Real Mah Jongg - https://realmahjongg.com/ - offers a fully-functional fourteen-day trial. Plays in any modern web browser which can support HTML 5, so isn't restricted solely to a limited range of computers. Plays only American NMJL rules so, as above, players must have a copy of the NMJL card to know the valid hands. However, the game supports NMJL cards from 2017, 2018, and 2019 (and will soon be updated with the 2020 card), so anyone who can buy a 2019 card may still be able to play. Yesterday I ordered a 2019 card from https://www.mahjonggmaven.com/ which appears to still be open for business... for now. (I also ordered a copy of the 2020 card direct from the NMJL itself, but expect to wait several weeks or months before it finally arrives.)

My Jongg - https://www.myjongg.net/ - offers a fully-functional free tier, capped at 8 hands per day. Like Real Mah Jongg, it plays in any modern web browser which supports HTML 5. Also like Real Mah Jongg, it plays only American NMJL rules. However, unlike Real Mah Jong, My Jongg's support for NMJL goes back to 2014. And some kind soul has uploaded a copyright-infringing copy of the NMJL 2014 card to Boardgame Geek. So, in extremis, anyone who's willing to learn American NMJL rules from six years ago can get a game at this website for free.

Four Winds Mahjong

Four Winds Mah Jong (4WMJ) allows players to customise many aspects of the rules, including imposing caps on the number of chows and whether or not to permit dirty/mixed hands or to require clean/single-suit hands.

To change the number of allowed chows, go to File -> Preferences -> Rules -> Winning & Draw. Then select from the "Rule preset" drop-down list at the top-right of this box. You can see the restrictions on clean hands ("No mixed suits") and the maximum number of chows both in this window, in the section titled "Restrictions on winning".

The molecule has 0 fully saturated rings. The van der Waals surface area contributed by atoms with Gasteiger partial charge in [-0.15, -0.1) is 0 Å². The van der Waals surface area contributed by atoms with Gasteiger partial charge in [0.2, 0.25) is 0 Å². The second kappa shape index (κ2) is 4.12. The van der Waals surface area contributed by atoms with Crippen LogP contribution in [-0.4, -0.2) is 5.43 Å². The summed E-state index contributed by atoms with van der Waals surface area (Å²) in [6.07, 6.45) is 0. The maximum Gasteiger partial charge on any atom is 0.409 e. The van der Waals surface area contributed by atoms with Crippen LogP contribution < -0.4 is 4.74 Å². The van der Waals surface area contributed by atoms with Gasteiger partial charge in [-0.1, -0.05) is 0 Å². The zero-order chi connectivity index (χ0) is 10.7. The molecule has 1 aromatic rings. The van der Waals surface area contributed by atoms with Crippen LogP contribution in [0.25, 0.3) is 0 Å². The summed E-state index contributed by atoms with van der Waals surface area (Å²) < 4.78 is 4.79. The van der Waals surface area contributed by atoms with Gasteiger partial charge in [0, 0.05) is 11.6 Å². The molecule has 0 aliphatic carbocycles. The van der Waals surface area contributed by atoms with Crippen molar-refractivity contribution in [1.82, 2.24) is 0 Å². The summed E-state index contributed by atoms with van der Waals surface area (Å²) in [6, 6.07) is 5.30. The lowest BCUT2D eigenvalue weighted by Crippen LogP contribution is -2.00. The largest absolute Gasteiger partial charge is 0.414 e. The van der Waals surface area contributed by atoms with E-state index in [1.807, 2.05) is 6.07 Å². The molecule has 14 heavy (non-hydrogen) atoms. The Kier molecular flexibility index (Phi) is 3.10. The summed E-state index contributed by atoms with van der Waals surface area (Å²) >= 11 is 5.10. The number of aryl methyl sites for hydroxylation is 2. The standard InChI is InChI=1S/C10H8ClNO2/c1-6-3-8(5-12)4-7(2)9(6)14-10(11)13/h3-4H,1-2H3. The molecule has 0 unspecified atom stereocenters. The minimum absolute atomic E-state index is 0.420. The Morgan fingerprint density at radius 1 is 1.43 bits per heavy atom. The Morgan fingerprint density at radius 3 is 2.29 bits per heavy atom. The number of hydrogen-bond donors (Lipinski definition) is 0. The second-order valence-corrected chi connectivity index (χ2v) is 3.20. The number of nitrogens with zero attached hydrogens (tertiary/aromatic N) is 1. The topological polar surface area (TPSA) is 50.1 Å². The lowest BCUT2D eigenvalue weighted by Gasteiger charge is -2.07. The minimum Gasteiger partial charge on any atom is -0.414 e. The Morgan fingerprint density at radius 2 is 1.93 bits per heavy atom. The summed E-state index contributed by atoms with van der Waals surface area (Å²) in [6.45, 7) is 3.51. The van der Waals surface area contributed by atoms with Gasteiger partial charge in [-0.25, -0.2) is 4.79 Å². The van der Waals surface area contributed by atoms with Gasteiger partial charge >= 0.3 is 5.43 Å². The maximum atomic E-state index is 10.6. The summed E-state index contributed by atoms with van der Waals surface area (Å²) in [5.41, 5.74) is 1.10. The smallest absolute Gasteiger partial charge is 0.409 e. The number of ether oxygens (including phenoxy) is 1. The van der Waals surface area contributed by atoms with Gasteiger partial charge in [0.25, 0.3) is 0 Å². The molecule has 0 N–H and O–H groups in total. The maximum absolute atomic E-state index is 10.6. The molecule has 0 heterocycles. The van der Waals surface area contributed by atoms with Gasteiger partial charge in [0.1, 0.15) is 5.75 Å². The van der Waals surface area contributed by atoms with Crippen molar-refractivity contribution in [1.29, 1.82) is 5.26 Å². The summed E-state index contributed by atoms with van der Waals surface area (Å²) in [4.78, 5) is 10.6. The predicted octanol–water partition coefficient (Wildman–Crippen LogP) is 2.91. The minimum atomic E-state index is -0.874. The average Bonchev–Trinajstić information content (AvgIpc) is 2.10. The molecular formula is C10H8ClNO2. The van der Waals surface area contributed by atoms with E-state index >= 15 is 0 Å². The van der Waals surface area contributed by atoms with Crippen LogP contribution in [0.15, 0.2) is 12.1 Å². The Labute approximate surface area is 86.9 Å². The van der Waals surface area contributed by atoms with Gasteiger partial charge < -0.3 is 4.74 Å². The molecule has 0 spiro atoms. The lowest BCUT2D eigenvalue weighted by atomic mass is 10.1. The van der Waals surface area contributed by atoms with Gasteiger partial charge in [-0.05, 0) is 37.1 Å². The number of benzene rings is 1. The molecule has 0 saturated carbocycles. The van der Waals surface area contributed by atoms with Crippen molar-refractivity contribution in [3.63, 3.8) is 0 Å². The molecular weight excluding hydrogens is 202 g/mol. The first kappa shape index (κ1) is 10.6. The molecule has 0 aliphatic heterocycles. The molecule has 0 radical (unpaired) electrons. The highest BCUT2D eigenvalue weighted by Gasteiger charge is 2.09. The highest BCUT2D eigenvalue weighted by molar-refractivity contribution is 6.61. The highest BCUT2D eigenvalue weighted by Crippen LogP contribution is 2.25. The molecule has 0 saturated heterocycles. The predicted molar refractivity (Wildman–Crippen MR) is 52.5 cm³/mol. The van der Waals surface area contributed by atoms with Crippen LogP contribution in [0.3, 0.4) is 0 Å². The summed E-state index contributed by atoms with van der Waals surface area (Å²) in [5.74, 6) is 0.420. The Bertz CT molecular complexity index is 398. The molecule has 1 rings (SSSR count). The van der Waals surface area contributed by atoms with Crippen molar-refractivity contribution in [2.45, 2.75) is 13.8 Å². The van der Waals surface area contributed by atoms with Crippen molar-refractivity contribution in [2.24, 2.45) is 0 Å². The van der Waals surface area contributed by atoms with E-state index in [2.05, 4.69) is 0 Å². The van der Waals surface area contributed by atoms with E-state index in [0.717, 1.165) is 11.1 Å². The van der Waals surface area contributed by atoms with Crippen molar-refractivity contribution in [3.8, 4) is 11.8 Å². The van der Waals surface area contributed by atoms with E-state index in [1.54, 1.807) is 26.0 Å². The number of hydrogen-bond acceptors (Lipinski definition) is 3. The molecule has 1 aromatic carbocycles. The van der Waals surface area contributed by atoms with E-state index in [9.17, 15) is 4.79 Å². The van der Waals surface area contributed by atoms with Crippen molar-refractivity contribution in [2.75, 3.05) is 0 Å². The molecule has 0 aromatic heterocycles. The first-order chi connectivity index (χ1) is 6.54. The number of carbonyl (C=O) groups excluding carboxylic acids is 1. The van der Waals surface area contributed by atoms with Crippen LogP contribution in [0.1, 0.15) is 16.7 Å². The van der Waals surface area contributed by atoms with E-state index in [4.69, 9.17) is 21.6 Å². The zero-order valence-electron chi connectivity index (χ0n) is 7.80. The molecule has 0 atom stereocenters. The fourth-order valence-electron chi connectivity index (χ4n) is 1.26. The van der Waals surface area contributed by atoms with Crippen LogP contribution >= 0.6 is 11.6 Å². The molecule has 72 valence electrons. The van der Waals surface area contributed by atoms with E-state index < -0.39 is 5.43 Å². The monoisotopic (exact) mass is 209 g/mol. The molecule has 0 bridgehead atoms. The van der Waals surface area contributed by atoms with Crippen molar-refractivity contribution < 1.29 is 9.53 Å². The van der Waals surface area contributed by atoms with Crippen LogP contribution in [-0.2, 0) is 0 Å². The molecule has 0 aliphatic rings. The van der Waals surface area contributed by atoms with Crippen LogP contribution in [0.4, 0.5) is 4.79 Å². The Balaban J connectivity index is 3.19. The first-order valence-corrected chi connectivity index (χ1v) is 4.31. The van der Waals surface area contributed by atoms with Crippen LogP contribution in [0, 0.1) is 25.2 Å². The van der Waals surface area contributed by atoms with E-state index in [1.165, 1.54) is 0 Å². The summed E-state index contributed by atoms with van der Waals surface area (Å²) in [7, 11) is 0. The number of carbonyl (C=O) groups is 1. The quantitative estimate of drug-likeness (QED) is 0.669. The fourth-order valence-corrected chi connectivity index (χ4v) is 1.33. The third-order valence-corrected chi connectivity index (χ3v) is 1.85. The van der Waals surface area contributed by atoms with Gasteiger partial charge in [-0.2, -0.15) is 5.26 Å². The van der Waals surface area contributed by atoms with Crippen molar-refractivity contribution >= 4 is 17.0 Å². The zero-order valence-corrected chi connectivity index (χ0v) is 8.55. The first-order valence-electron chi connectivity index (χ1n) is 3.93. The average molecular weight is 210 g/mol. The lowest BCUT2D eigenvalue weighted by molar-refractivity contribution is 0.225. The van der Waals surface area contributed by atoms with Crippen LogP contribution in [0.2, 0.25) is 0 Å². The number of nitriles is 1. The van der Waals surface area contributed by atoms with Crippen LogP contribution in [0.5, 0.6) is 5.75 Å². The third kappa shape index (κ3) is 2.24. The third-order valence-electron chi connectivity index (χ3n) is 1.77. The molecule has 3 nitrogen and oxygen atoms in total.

If you select a specific Rule preset, e.g. "British Official", then you cannot change the parameters. However, if instead you go to the bottom of the drop-down list and select "Customized", the parameters become available to edit. And now you can cap the number of chows allowed and force players to play clean.

In addition, multi-player on a local network and across the Internet may be possible, but require some advanced knowledge of how to configure one's Internet router and firewall. As every router is different, the game programmer does not give specific instructions, but the game's Help file gives details of which network ports and protocols must be permitted for a multi-player game to work; see the FAQ section for those details.

User Guides for playing Online

Instructions for playing Mahjong Online

Instructions for Setting up Playing Mahjong Online

'Lockdown Mahjong' using 'Houseparty'

Picture Tiles

   Mahjong History